Previous research has explored the influence of co-teaching models on student learning in the K-12 grade curriculum. However, little research explores the effects of co-teaching models implemented in higher education among graduate teaching assistants (GTAs). This study examines the benefits and drawbacks of co-teaching models in higher education classes for both GTAs and students. Surveys and interviews were used to collect data from 36 undergraduate students and three GTAs at a mid-sized Midwestern university. In addition to measures of cognitive and affective learning, content analysis of the surveys, interviews, and a reflexive journal were used to identity emerging themes pertaining to the benefits, drawbacks, and student learning outcomes of co-teaching in higher education. Results reveal that GTAs perceive a variety of teaching approaches, instructor experiences, instructor chemistry, and instructor approachability as benefits of co-teaching. Drawbacks included power distances and lack of familiarity with co-teaching models to be drawbacks of co-teaching in higher education. Students claimed diverse instructor perspectives, variety of teaching styles, increased communication skills, and fresh perspectives to be benefits of co-teaching in higher education. Students found drawbacks included: a confusing class structure and rejection of traditional instructional styles. Additionally, students in co-teaching classrooms reported higher levels of affective learning when compared to students in traditional classrooms. Implications for utilizing the co-teaching as a model for training GTAs are explored.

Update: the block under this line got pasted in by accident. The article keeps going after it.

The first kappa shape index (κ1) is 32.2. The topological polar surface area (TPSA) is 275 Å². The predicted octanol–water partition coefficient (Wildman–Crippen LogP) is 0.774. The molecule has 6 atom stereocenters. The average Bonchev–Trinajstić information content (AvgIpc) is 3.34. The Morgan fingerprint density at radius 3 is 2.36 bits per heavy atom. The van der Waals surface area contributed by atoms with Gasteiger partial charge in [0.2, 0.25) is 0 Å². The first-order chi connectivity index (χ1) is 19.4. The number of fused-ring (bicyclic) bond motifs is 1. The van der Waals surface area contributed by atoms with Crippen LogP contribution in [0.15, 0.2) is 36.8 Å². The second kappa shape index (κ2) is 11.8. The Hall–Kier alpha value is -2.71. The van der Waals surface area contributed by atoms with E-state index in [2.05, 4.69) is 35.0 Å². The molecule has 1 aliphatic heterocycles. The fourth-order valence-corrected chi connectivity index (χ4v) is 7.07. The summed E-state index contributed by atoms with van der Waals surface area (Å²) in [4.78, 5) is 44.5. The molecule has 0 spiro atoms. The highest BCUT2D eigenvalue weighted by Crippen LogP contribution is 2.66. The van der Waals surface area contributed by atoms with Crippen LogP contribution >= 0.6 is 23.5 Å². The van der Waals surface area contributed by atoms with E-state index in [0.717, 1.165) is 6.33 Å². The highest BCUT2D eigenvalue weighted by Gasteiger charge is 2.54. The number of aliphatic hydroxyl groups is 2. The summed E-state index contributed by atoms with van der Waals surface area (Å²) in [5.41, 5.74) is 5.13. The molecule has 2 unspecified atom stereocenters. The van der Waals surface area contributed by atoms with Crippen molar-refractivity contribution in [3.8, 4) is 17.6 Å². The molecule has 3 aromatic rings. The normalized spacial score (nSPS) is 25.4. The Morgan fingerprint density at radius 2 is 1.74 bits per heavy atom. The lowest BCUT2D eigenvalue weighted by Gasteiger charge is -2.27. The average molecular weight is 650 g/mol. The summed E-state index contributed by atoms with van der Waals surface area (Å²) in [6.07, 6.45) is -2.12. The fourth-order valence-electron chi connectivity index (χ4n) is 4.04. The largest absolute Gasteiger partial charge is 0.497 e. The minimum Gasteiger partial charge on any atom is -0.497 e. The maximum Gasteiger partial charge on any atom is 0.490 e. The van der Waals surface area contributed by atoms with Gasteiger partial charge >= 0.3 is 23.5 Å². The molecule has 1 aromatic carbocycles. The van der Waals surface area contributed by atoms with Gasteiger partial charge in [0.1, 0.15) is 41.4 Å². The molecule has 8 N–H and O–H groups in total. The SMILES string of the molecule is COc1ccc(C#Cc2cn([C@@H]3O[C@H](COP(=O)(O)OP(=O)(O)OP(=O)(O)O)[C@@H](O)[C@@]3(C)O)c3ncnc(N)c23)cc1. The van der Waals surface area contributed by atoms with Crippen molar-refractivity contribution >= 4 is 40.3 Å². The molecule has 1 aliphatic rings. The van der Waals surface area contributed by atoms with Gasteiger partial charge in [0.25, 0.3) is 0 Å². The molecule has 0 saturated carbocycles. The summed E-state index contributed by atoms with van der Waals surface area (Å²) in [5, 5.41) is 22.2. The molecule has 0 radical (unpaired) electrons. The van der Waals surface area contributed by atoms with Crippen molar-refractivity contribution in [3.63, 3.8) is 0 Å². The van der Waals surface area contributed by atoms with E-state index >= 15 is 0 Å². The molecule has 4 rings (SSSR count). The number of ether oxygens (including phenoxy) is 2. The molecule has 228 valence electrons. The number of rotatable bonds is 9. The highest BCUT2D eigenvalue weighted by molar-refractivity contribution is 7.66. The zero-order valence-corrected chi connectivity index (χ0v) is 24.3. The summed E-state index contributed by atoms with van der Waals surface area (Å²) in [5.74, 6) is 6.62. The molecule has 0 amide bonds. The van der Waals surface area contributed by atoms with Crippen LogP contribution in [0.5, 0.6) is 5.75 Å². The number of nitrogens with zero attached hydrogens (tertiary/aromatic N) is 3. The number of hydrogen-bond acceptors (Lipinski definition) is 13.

Laura Jacobi

Committee Member

Kristi Treinen

Committee Member

Elizabeth Sandall

Date of Degree




Document Type



Master of Arts (MA)


Communication Studies


Arts and Humanities